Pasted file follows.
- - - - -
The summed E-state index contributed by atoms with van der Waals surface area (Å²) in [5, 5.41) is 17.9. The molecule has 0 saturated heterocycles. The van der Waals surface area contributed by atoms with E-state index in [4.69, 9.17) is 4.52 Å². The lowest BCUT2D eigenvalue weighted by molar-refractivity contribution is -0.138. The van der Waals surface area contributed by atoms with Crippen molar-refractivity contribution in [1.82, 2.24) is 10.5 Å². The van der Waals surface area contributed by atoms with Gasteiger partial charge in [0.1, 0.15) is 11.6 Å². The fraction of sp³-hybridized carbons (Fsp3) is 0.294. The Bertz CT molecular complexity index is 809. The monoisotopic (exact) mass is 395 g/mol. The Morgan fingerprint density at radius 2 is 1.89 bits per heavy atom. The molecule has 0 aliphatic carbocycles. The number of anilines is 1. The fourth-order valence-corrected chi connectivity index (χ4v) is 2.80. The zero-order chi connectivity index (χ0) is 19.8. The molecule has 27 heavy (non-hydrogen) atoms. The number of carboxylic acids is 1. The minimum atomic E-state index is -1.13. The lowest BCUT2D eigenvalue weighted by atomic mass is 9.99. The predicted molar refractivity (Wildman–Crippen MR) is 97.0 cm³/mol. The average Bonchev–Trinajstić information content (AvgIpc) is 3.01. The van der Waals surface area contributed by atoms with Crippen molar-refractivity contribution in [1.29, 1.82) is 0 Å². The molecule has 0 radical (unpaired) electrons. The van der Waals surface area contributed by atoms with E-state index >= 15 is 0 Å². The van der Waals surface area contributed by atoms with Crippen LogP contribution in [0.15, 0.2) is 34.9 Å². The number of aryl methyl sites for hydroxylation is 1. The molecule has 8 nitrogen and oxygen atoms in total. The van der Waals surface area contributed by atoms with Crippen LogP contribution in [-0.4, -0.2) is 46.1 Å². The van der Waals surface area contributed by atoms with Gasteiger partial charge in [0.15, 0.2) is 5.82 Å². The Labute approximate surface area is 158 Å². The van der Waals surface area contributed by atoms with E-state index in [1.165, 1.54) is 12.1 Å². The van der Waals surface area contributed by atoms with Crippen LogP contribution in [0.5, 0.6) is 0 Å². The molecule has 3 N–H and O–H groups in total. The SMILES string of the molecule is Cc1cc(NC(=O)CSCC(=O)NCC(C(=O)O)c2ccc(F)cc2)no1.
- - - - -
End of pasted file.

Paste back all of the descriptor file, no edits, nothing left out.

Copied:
The summed E-state index contributed by atoms with van der Waals surface area (Å²) in [5, 5.41) is 17.9. The molecule has 0 saturated heterocycles. The van der Waals surface area contributed by atoms with E-state index in [4.69, 9.17) is 4.52 Å². The lowest BCUT2D eigenvalue weighted by molar-refractivity contribution is -0.138. The van der Waals surface area contributed by atoms with Crippen molar-refractivity contribution in [1.82, 2.24) is 10.5 Å². The van der Waals surface area contributed by atoms with Gasteiger partial charge in [0.1, 0.15) is 11.6 Å². The fraction of sp³-hybridized carbons (Fsp3) is 0.294. The Bertz CT molecular complexity index is 809. The monoisotopic (exact) mass is 395 g/mol. The Morgan fingerprint density at radius 2 is 1.89 bits per heavy atom. The molecule has 0 aliphatic carbocycles. The number of anilines is 1. The fourth-order valence-corrected chi connectivity index (χ4v) is 2.80. The zero-order chi connectivity index (χ0) is 19.8. The molecule has 27 heavy (non-hydrogen) atoms. The number of carboxylic acids is 1. The minimum atomic E-state index is -1.13. The lowest BCUT2D eigenvalue weighted by atomic mass is 9.99. The predicted molar refractivity (Wildman–Crippen MR) is 97.0 cm³/mol. The average Bonchev–Trinajstić information content (AvgIpc) is 3.01. The van der Waals surface area contributed by atoms with Crippen molar-refractivity contribution in [1.29, 1.82) is 0 Å². The molecule has 0 radical (unpaired) electrons. The van der Waals surface area contributed by atoms with E-state index >= 15 is 0 Å². The van der Waals surface area contributed by atoms with Crippen LogP contribution in [0.15, 0.2) is 34.9 Å². The number of aryl methyl sites for hydroxylation is 1. The molecule has 8 nitrogen and oxygen atoms in total. The van der Waals surface area contributed by atoms with Crippen LogP contribution in [-0.4, -0.2) is 46.1 Å². The van der Waals surface area contributed by atoms with Gasteiger partial charge in [0.15, 0.2) is 5.82 Å². The Labute approximate surface area is 158 Å². The van der Waals surface area contributed by atoms with E-state index in [1.165, 1.54) is 12.1 Å². The van der Waals surface area contributed by atoms with Crippen LogP contribution in [0.5, 0.6) is 0 Å². The molecule has 3 N–H and O–H groups in total. The SMILES string of the molecule is Cc1cc(NC(=O)CSCC(=O)NCC(C(=O)O)c2ccc(F)cc2)no1.